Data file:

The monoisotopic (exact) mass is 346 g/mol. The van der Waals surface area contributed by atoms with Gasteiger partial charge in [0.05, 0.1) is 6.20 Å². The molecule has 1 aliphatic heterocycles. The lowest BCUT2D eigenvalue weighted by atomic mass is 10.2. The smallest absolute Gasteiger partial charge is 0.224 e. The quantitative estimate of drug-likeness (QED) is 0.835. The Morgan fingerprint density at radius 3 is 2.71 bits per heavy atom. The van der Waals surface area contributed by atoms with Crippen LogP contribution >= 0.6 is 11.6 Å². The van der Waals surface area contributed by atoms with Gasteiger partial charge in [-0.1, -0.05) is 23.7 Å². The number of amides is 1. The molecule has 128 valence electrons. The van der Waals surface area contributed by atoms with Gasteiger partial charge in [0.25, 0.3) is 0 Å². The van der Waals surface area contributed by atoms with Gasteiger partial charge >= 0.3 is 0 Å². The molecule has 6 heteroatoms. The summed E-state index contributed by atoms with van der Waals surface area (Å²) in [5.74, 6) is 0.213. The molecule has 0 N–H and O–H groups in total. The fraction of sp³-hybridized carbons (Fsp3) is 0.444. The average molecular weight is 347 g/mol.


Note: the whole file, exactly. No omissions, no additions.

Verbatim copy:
The monoisotopic (exact) mass is 346 g/mol. The van der Waals surface area contributed by atoms with Gasteiger partial charge in [0.05, 0.1) is 6.20 Å². The molecule has 1 aliphatic heterocycles. The lowest BCUT2D eigenvalue weighted by atomic mass is 10.2. The smallest absolute Gasteiger partial charge is 0.224 e. The quantitative estimate of drug-likeness (QED) is 0.835. The Morgan fingerprint density at radius 3 is 2.71 bits per heavy atom. The van der Waals surface area contributed by atoms with Crippen LogP contribution >= 0.6 is 11.6 Å². The van der Waals surface area contributed by atoms with Gasteiger partial charge in [-0.1, -0.05) is 23.7 Å². The number of amides is 1. The molecule has 128 valence electrons. The van der Waals surface area contributed by atoms with Gasteiger partial charge in [0.25, 0.3) is 0 Å². The van der Waals surface area contributed by atoms with Gasteiger partial charge >= 0.3 is 0 Å². The molecule has 6 heteroatoms. The summed E-state index contributed by atoms with van der Waals surface area (Å²) in [5.74, 6) is 0.213. The molecule has 0 N–H and O–H groups in total. The fraction of sp³-hybridized carbons (Fsp3) is 0.444. The average molecular weight is 347 g/mol.